20 October 2015 at 10:08 pm #573495
Couple of quick questions if you don’t mind please:
Is a V filter pretty much essential for CCD variable star work or can I just use a UVIR filter?
If V is required, is it possible to get a V filter in 2″ round mounted format to screw onto the 2″ adapter on the camera? Can’t seem to find them on the usual sites.
I have an SBIG ST-1001E camera and C14 scope. I don’t want to have to buy a new filter wheel and large filters unless absolutely necessary.
Michael.21 October 2015 at 11:15 am #577116
the requirement for a filter depends what type of variable star you are observing. I observe Cataclysmic Variables, in particular Dwarf Novae in outburst. I usually do unfiltered photometry to get the best signal-to-noise ratio. I’ll use a V-band comparison star sequence. Observing some eclipsing systems, where timing the eclipse is critical rather than the actual mag, can also been done unfiltered. For much other VS work a filter is highly desirable in order to be able to compare your photometry with other observers – and in the case of coloured variables (like Miras) a filter is essential. Whilst many amateurs use a V-band filter, some use a B, R or I filter. These are specific wavebands, based on the Johnson-Cousins system, which are designed for photometry and are thus different for standard coloured filters for tri-colour imaging (and different from UV or IR cut-off filters).
I am not sure where one can buy 2-inch V filters. The company Astrodon lists them, but they are unmounted. Maybe someone else can advise.
Jeremy21 October 2015 at 9:21 pm #577120
Thanks Jeremy. I rang Custom Scientific – as the name suggests they do custom work. They can make a 2″ round mounted V filter for $400 + shipping. Although it is costs more than the 50mm round unmounted, it would save me the expense of a new filter wheel specifically for the larger unmounted filters. TBH, I have a preference for trying to keep the setup as simple as possible and avoid filters wheels if I can. I’ll think about it a little.
However, your comment re Cataclysmic Variables is interesting. I might look into that a little…..
Michael.21 October 2015 at 11:00 pm #577121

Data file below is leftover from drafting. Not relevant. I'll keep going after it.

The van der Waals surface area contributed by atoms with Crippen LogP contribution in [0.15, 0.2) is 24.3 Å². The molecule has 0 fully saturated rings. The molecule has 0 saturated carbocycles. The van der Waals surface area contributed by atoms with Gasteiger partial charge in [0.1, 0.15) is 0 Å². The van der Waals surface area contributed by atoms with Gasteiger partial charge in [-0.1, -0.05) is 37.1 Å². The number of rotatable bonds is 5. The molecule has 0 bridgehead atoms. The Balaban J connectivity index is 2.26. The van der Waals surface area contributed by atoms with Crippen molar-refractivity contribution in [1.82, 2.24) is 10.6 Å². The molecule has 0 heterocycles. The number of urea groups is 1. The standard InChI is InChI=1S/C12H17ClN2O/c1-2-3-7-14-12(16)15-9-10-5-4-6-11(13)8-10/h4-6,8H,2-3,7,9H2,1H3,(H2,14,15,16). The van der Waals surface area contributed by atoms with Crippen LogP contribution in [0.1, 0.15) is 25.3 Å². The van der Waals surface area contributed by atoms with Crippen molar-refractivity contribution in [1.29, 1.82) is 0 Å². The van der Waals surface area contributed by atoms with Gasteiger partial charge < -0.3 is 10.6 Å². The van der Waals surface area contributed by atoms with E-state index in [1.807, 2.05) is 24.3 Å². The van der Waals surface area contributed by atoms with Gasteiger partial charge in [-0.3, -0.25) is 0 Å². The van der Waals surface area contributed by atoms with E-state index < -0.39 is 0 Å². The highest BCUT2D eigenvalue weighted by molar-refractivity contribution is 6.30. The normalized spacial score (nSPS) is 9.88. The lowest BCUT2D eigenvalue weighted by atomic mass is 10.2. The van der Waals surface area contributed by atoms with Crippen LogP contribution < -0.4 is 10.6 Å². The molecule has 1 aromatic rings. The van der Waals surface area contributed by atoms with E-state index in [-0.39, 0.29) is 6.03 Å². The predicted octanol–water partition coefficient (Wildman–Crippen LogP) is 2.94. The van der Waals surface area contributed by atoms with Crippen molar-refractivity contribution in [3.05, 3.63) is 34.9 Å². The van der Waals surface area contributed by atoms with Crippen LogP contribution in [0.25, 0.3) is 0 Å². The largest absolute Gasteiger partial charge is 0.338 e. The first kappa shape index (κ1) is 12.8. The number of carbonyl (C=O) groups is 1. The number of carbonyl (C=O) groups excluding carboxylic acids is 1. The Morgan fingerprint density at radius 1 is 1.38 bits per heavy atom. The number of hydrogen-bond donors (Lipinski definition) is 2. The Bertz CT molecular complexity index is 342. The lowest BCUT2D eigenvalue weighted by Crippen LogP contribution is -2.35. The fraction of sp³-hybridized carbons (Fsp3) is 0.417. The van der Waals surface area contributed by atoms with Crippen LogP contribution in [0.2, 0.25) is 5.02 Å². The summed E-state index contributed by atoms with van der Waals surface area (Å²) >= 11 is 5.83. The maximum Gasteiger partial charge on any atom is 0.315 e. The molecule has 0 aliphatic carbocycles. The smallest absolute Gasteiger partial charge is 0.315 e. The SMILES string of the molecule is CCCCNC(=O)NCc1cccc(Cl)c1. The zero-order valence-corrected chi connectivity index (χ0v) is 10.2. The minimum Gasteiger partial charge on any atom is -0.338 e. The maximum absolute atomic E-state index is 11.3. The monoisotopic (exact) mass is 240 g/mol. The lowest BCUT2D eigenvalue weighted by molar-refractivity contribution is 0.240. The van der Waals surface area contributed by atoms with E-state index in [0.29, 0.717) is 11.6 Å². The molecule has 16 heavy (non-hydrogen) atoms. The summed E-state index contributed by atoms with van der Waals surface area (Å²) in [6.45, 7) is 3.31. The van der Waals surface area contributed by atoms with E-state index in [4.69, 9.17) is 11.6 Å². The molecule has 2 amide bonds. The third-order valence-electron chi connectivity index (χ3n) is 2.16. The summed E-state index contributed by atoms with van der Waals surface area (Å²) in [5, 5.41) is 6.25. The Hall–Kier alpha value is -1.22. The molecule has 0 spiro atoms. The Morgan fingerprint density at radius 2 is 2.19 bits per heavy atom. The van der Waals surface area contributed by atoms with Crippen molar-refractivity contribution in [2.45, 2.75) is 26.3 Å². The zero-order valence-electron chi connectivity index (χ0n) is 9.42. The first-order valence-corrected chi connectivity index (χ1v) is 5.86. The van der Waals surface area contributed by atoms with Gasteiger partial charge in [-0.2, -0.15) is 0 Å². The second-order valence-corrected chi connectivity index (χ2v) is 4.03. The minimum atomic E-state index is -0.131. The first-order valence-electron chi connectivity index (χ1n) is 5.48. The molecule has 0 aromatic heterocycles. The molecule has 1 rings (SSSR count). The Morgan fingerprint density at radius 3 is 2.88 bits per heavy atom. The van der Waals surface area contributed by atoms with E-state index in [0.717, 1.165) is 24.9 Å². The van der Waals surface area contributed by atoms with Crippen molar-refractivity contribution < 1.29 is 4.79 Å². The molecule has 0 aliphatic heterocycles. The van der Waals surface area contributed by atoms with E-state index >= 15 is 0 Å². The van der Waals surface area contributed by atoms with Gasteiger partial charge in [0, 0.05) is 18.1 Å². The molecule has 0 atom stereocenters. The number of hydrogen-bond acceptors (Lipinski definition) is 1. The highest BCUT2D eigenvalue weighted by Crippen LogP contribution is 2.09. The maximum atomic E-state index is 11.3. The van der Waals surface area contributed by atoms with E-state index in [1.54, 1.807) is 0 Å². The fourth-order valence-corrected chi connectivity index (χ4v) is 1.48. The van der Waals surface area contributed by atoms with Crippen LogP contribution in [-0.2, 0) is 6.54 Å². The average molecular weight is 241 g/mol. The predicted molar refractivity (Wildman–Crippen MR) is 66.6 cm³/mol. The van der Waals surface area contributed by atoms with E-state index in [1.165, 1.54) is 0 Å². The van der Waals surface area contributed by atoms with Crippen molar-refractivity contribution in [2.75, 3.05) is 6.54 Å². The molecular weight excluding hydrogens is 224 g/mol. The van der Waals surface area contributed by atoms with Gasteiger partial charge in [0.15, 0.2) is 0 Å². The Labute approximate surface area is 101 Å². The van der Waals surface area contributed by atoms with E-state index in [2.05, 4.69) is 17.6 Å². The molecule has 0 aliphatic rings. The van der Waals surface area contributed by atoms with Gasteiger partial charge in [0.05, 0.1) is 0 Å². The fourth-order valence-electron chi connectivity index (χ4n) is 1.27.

Great stuff Michael. Do let me know if I can be of assistance as your plans progress.
If you want to have a dabble with CVs, the VSS is running a campaign on one called NSV 2026, which is in Taurus. Unfiltered CCD obs (or filtered, if you get the V filter) are needed to spot outbursts of this enigmatic dwarf nova – then when an outburst occurs, time series photometry is required for as long as possible. It goes into outburst every couple of weeks, so you won’t have to wait long for something exciting to happen!
More details here: http://www.britastro.org/vss/NSV2026.pdf
Jeremy22 October 2015 at 10:19 pm #577123
Thanks Jeremy. I’ll give NSV2026 a shot.
Michaelk.23 October 2015 at 4:18 pm #577124
Excellent, Michael. The simplest way to start is to image the field of NSV 2026 every clear night to see if it’s in outburst or not (unfiltered is fine). If you spot an outburst, please post the news to the BAA VSS alert group: https://groups.yahoo.com/neo/groups/baavss-alert/info
Jeremy23 October 2015 at 5:33 pm #577125
But you have to join the group first 😉
Gary23 October 2015 at 6:40 pm #577126
Just joined.25 October 2015 at 1:54 am #577127John O’NeillParticipant
I would actually purchase at least two filters, so you can transform your data onto the standard system. I have BVI, but R is also a good option instead of I.
Welcome to Variable Star World!
John25 October 2015 at 12:55 pm #577128
HT Cas has just entered outburst – it may be a superoutburst. Good opportunity to have a go at time series. HT Cas is an eclipsing UGSU star, so your light curve through an orbital period or two will look quite spectacular. There is an eclipse ephemeris on my web page (http://www.garypoyner.pwp.blueyonder.co.uk/HTCAS15.txt). It’s quite old and needs a tweak, but it will give you a good idea as to when to expect minimum.
Gary26 October 2015 at 3:36 pm #577130
Thansk Gary. I’ll give that a try.
Michael.26 October 2015 at 3:47 pm #577131
Latest news is that it could be a normal outburst, so no lovely superhump profiles on the light curve. However sometimes these normal outbursts can trigger superoutbursts (never been seen in HT Cas though), so worth following after a return to quiescence. Of course you still get eclipses during a normal outburst. Last night (Oct 25.9 UT) it was still bright at 13.2.
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